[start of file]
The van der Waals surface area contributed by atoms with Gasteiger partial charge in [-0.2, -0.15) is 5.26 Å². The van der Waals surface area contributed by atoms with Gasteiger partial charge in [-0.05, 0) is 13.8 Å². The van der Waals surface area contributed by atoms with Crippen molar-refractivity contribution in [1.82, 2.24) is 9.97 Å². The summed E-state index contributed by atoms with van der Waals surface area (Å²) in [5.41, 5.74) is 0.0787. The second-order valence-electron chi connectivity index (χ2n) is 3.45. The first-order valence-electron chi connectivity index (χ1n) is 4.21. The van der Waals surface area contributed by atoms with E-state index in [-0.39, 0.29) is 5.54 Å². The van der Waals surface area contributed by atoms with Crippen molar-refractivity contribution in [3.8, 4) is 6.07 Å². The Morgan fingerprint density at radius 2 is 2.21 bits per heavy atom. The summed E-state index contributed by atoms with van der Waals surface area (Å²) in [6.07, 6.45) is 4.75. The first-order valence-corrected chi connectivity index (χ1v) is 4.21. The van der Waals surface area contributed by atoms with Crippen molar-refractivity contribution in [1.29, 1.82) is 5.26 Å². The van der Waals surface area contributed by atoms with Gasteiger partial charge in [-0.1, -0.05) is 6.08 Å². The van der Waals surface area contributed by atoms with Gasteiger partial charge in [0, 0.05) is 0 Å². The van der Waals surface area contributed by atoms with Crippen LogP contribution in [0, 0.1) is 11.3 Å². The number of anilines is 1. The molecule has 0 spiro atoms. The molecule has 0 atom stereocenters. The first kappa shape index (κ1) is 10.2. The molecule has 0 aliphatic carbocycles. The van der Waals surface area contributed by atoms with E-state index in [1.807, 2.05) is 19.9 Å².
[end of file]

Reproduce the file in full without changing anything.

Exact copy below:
The van der Waals surface area contributed by atoms with Gasteiger partial charge in [-0.2, -0.15) is 5.26 Å². The van der Waals surface area contributed by atoms with Gasteiger partial charge in [-0.05, 0) is 13.8 Å². The van der Waals surface area contributed by atoms with Crippen molar-refractivity contribution in [1.82, 2.24) is 9.97 Å². The summed E-state index contributed by atoms with van der Waals surface area (Å²) in [5.41, 5.74) is 0.0787. The second-order valence-electron chi connectivity index (χ2n) is 3.45. The first-order valence-electron chi connectivity index (χ1n) is 4.21. The van der Waals surface area contributed by atoms with E-state index in [-0.39, 0.29) is 5.54 Å². The van der Waals surface area contributed by atoms with Crippen molar-refractivity contribution in [3.8, 4) is 6.07 Å². The Morgan fingerprint density at radius 2 is 2.21 bits per heavy atom. The summed E-state index contributed by atoms with van der Waals surface area (Å²) in [6.07, 6.45) is 4.75. The first-order valence-corrected chi connectivity index (χ1v) is 4.21. The van der Waals surface area contributed by atoms with Crippen molar-refractivity contribution in [1.29, 1.82) is 5.26 Å². The van der Waals surface area contributed by atoms with Gasteiger partial charge in [-0.1, -0.05) is 6.08 Å². The van der Waals surface area contributed by atoms with Gasteiger partial charge in [0, 0.05) is 0 Å². The van der Waals surface area contributed by atoms with Crippen LogP contribution in [0, 0.1) is 11.3 Å². The number of anilines is 1. The molecule has 0 spiro atoms. The molecule has 0 atom stereocenters. The first kappa shape index (κ1) is 10.2. The molecule has 0 aliphatic carbocycles. The van der Waals surface area contributed by atoms with E-state index in [1.807, 2.05) is 19.9 Å².